Diagnostic and Interventional Imaging

Volume 100, Issue 10, October 2019, Pages 619-634

S. Sun
P.A. Bonaffini
S. Nougaret
L. Fournier
A. Dohan
J. Chong
J. Smith
H. Addley
C. Reinhold


From Elsevier Research Uterine leiomyomas, sometimes incorrectly colloquially referred to as uterine fibroids, are the most frequently encountered benign myomatous tumors of the uterus, being observed in up to 20–40% of reproductive-age women and 70–80% of perimenopausal women . In addition, these benign tumors may become symptomatic in 20–50% of patients and subsequently produce pelvic pain, subfertility or abnormal uterine bleeding, requiring gynecologic hospitalization in about 30% of affected women.

On the malignant spectrum, uterine sarcomas tend to occur in an older patient population when compared to leiomyomas, and only account for 3–7% of all uterine malignancies [7]. They often present with the same symptoms as leiomyomas and thus cannot reliably be distinguished clinically.

Leiomyosarcomas (LMSs) are the most common uterine sarcomas, with an estimated annual incidence of 0.5–7/100,000 per women, followed by endometrial stromal sarcomas with an annual incidence of 1–2/million per women. Given that leiomyomas may currently be managed with minimally invasive treatment, it is particularly important to distinguish them preoperatively from confounding malignant entities such as LMSs. This is aimed to avoid inadvertent dissemination by laparoscopic, which should not be the treatment of choice,  or delaying diagnosis with conservative management such as uterine artery embolization.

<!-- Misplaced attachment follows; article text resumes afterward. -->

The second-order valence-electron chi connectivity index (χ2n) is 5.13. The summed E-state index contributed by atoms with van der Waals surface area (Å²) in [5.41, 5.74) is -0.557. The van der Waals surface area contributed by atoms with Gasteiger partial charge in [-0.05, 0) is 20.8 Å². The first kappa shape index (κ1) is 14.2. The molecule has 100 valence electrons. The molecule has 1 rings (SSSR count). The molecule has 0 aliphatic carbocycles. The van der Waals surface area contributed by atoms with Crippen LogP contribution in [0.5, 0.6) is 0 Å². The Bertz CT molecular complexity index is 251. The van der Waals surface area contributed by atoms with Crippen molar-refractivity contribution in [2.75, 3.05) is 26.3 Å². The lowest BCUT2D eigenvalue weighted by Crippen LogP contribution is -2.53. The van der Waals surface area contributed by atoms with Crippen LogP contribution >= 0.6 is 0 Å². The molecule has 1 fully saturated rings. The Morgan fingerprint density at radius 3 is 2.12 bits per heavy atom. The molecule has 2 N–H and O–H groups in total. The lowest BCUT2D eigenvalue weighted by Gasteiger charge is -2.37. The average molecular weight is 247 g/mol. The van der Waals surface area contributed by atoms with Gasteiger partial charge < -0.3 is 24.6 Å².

The misdiagnosis of a LMS for a benign leiomyoma could result in treatment delays and greater morbidity, given its poor prognosis and high propensity to locally recur and metastasize. On the basis of the FIGO 2009 classification, up to 68% of LMSs are diagnosed as stage I and only up to 22% are diagnosed as stage IV. Therefore, the imaging characteristics of the primary lesion, rather than secondary signs of malignancy, will ultimately help in differential diagnosis and drive treatment stratification. On average – 5-year survival rates ranging from 46–53%. Additionally, LMSs also have a 50–70% rate of recurrence, with up to 40% occurring in the lungs and up to 13% in the pelvis . Table 1. FIGO staging for uterine LMS (2009).

Stage Definition

I Tumor limited to uterus
IA <5 cm
IB >5 cm
II Tumor extends to the pelvis
IIA Adnexal involvement
IIB Tumor extends to involve other pelvic tissues
III Tumor invades abdominal tissues (more than just protruding into the abdomen)
IIIA One site
IIIB More than one site
IIIC Metastasis to the pelvis and/or para-aortic lymph nodes
IVA Invasion of the bladder and/or rectum
IVB Distant metastasis